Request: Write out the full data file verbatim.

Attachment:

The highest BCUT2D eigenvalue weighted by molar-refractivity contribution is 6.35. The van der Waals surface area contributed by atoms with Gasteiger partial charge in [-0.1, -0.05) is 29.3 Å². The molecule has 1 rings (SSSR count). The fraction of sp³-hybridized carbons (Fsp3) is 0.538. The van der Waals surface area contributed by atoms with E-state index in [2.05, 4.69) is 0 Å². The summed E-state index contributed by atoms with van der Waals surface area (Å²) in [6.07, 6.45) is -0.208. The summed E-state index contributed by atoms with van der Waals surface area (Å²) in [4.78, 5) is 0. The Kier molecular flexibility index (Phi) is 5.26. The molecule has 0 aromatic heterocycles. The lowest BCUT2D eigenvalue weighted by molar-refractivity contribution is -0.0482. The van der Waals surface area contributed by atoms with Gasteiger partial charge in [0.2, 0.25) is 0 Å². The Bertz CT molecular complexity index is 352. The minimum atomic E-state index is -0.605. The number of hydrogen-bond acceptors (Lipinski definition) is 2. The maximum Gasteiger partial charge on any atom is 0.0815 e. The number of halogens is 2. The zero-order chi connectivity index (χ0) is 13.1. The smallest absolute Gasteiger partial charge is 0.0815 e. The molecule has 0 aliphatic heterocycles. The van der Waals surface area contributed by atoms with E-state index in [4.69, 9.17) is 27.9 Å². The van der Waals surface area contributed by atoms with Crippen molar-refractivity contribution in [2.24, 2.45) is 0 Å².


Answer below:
The highest BCUT2D eigenvalue weighted by molar-refractivity contribution is 6.35. The van der Waals surface area contributed by atoms with Gasteiger partial charge in [-0.1, -0.05) is 29.3 Å². The molecule has 1 rings (SSSR count). The fraction of sp³-hybridized carbons (Fsp3) is 0.538. The van der Waals surface area contributed by atoms with E-state index in [2.05, 4.69) is 0 Å². The summed E-state index contributed by atoms with van der Waals surface area (Å²) in [6.07, 6.45) is -0.208. The summed E-state index contributed by atoms with van der Waals surface area (Å²) in [4.78, 5) is 0. The Kier molecular flexibility index (Phi) is 5.26. The molecule has 0 aromatic heterocycles. The lowest BCUT2D eigenvalue weighted by molar-refractivity contribution is -0.0482. The van der Waals surface area contributed by atoms with Gasteiger partial charge in [0.2, 0.25) is 0 Å². The Bertz CT molecular complexity index is 352. The minimum atomic E-state index is -0.605. The number of hydrogen-bond acceptors (Lipinski definition) is 2. The maximum Gasteiger partial charge on any atom is 0.0815 e. The number of halogens is 2. The zero-order chi connectivity index (χ0) is 13.1. The smallest absolute Gasteiger partial charge is 0.0815 e. The molecule has 0 aliphatic heterocycles. The van der Waals surface area contributed by atoms with E-state index in [4.69, 9.17) is 27.9 Å². The van der Waals surface area contributed by atoms with Crippen molar-refractivity contribution in [2.24, 2.45) is 0 Å².